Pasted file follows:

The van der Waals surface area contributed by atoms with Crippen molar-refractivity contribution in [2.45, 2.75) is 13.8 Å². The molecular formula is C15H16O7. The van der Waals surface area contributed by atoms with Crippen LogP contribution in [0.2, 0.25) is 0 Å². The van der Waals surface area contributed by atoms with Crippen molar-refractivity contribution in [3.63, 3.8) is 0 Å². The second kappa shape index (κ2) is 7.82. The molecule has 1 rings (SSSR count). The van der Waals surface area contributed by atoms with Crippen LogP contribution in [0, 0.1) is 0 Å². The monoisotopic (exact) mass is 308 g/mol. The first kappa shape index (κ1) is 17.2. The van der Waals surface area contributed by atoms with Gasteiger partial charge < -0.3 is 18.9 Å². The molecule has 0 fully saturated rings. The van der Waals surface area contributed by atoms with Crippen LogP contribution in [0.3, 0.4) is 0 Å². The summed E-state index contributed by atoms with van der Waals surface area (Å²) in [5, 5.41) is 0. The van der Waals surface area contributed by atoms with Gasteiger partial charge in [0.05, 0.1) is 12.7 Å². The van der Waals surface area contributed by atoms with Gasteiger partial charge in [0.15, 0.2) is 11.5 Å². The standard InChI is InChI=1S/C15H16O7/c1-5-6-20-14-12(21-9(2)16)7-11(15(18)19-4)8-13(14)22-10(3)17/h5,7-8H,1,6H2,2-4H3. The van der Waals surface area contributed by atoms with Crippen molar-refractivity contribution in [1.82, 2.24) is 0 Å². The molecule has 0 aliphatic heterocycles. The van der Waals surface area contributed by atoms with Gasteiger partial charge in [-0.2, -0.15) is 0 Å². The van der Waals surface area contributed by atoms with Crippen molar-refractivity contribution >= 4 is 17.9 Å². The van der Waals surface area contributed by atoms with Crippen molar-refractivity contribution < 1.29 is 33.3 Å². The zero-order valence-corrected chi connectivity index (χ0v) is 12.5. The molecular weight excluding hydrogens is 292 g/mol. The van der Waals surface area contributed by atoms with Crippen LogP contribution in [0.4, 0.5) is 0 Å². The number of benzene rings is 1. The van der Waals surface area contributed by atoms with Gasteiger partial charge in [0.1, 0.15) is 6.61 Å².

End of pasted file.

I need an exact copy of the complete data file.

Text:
The van der Waals surface area contributed by atoms with Crippen molar-refractivity contribution in [2.45, 2.75) is 13.8 Å². The molecular formula is C15H16O7. The van der Waals surface area contributed by atoms with Crippen LogP contribution in [0.2, 0.25) is 0 Å². The van der Waals surface area contributed by atoms with Crippen molar-refractivity contribution in [3.63, 3.8) is 0 Å². The second kappa shape index (κ2) is 7.82. The molecule has 1 rings (SSSR count). The van der Waals surface area contributed by atoms with Crippen LogP contribution in [0, 0.1) is 0 Å². The monoisotopic (exact) mass is 308 g/mol. The first kappa shape index (κ1) is 17.2. The van der Waals surface area contributed by atoms with Gasteiger partial charge < -0.3 is 18.9 Å². The molecule has 0 fully saturated rings. The van der Waals surface area contributed by atoms with Crippen LogP contribution in [0.3, 0.4) is 0 Å². The summed E-state index contributed by atoms with van der Waals surface area (Å²) in [5, 5.41) is 0. The van der Waals surface area contributed by atoms with Gasteiger partial charge in [0.05, 0.1) is 12.7 Å². The van der Waals surface area contributed by atoms with Gasteiger partial charge in [0.15, 0.2) is 11.5 Å². The standard InChI is InChI=1S/C15H16O7/c1-5-6-20-14-12(21-9(2)16)7-11(15(18)19-4)8-13(14)22-10(3)17/h5,7-8H,1,6H2,2-4H3. The van der Waals surface area contributed by atoms with Crippen molar-refractivity contribution in [1.82, 2.24) is 0 Å². The molecule has 0 aliphatic heterocycles. The van der Waals surface area contributed by atoms with Gasteiger partial charge in [-0.2, -0.15) is 0 Å². The van der Waals surface area contributed by atoms with Crippen molar-refractivity contribution >= 4 is 17.9 Å². The van der Waals surface area contributed by atoms with Crippen molar-refractivity contribution < 1.29 is 33.3 Å². The zero-order valence-corrected chi connectivity index (χ0v) is 12.5. The molecular weight excluding hydrogens is 292 g/mol. The van der Waals surface area contributed by atoms with Crippen LogP contribution in [0.4, 0.5) is 0 Å². The number of benzene rings is 1. The van der Waals surface area contributed by atoms with Gasteiger partial charge in [0.1, 0.15) is 6.61 Å².